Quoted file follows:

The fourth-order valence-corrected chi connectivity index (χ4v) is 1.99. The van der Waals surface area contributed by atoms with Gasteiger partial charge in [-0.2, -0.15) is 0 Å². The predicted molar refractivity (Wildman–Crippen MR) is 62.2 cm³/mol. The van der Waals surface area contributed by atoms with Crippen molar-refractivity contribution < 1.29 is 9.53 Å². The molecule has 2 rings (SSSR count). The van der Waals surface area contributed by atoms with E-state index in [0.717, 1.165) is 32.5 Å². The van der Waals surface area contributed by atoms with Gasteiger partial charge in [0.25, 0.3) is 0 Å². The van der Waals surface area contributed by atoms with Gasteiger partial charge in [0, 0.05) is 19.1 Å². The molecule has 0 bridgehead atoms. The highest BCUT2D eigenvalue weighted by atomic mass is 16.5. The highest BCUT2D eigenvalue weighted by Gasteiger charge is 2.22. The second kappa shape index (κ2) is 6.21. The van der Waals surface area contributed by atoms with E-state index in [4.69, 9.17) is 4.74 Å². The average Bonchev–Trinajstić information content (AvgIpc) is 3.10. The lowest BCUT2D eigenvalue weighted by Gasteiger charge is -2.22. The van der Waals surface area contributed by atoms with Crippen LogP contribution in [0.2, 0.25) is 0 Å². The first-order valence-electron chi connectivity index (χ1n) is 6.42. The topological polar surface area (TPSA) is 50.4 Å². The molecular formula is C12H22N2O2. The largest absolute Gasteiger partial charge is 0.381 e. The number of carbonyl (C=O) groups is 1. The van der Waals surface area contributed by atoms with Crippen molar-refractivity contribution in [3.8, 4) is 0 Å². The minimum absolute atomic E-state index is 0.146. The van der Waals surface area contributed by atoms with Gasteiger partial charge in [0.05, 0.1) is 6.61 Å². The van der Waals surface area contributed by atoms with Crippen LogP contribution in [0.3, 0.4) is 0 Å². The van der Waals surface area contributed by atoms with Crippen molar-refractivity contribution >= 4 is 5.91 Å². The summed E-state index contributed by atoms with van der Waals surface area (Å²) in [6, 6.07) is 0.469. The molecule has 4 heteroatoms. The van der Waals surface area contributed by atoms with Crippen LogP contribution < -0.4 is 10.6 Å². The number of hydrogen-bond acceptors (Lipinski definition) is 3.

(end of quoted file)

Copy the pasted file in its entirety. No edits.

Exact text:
The fourth-order valence-corrected chi connectivity index (χ4v) is 1.99. The van der Waals surface area contributed by atoms with Gasteiger partial charge in [-0.2, -0.15) is 0 Å². The predicted molar refractivity (Wildman–Crippen MR) is 62.2 cm³/mol. The van der Waals surface area contributed by atoms with Crippen molar-refractivity contribution < 1.29 is 9.53 Å². The molecule has 2 rings (SSSR count). The van der Waals surface area contributed by atoms with E-state index in [0.717, 1.165) is 32.5 Å². The van der Waals surface area contributed by atoms with Gasteiger partial charge in [0.25, 0.3) is 0 Å². The van der Waals surface area contributed by atoms with Gasteiger partial charge in [0, 0.05) is 19.1 Å². The molecule has 0 bridgehead atoms. The highest BCUT2D eigenvalue weighted by atomic mass is 16.5. The highest BCUT2D eigenvalue weighted by Gasteiger charge is 2.22. The second kappa shape index (κ2) is 6.21. The van der Waals surface area contributed by atoms with E-state index in [4.69, 9.17) is 4.74 Å². The average Bonchev–Trinajstić information content (AvgIpc) is 3.10. The lowest BCUT2D eigenvalue weighted by Gasteiger charge is -2.22. The van der Waals surface area contributed by atoms with Crippen LogP contribution in [0.2, 0.25) is 0 Å². The first-order valence-electron chi connectivity index (χ1n) is 6.42. The topological polar surface area (TPSA) is 50.4 Å². The molecular formula is C12H22N2O2. The largest absolute Gasteiger partial charge is 0.381 e. The number of carbonyl (C=O) groups is 1. The van der Waals surface area contributed by atoms with Crippen molar-refractivity contribution in [3.8, 4) is 0 Å². The minimum absolute atomic E-state index is 0.146. The van der Waals surface area contributed by atoms with Gasteiger partial charge in [0.05, 0.1) is 6.61 Å². The van der Waals surface area contributed by atoms with Crippen LogP contribution in [0.3, 0.4) is 0 Å². The van der Waals surface area contributed by atoms with Crippen molar-refractivity contribution >= 4 is 5.91 Å². The summed E-state index contributed by atoms with van der Waals surface area (Å²) in [6, 6.07) is 0.469. The molecule has 4 heteroatoms. The van der Waals surface area contributed by atoms with Crippen LogP contribution < -0.4 is 10.6 Å². The number of hydrogen-bond acceptors (Lipinski definition) is 3.